“Are you ready, Mrs. Wilks?”
“I’m as ready as I’ll ever be, doctor,”
Patricia Wilks was 95-years-old. She was ready for her final journey. She had already finalized her will, as well as had her last dinner with her son, daughter, and the rest of their extended family. She wasn’t worried. Not unlike the dying from centuries past; but even so, her children couldn’t help but cry for her that night.
“Oh, don’t fret my loves,” she assured them tenderly, her voice a rusty calm that far eclipsed the sensuality and insecurity of youth that was once with her from decades past, “you’ll see me again. That’s a promise!”
“I just want to reiterate what we discussed earlier,” said the doctor, “your body will die, but your consciousness will be transferred to the satellite and will be sent out into space.”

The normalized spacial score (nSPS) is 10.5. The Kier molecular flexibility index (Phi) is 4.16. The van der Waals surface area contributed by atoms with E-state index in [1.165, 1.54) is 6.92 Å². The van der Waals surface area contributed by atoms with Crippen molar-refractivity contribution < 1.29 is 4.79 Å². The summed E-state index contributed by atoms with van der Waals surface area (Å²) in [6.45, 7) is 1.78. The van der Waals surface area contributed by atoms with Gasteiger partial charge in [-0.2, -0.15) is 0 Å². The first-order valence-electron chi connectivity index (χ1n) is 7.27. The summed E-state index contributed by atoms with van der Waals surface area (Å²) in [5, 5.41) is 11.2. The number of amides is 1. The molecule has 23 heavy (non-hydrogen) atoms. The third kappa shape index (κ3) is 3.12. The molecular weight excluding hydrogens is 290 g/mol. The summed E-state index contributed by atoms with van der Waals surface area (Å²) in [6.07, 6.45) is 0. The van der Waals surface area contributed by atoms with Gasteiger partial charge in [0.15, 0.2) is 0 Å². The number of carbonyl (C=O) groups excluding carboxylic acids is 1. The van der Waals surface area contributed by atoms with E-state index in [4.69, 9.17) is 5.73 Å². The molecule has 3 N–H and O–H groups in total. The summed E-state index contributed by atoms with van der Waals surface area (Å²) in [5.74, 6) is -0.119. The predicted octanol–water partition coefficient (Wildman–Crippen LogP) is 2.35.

“In order to see if there’s intelligent life out there, yes?” answered Patricia, “I’ve always wanted to travel into space.”
The doctor smiled. Charmed by her excitement.
“If anyone finds the satellite and opens me up,” asked Patricia, “what should I tell them? You’re already including a detailed history of humanity to go along with me.”
The doctor looked up for a moment. Contemplating the question with a pious air that didn’t do justice the level of thought and reverence that he gave it. He soon had his answer:
“Tell them about your life,” he said, “Tell them what it means to be you, to be human. That will be the one thing that these books, histories, sciences, and pieces of art will not convey. For if humanity can’t succeed to meeting those of you out there in space, there will be a record that we tried. That’s all we ask of you.”
“And I accept,” Patricia answered.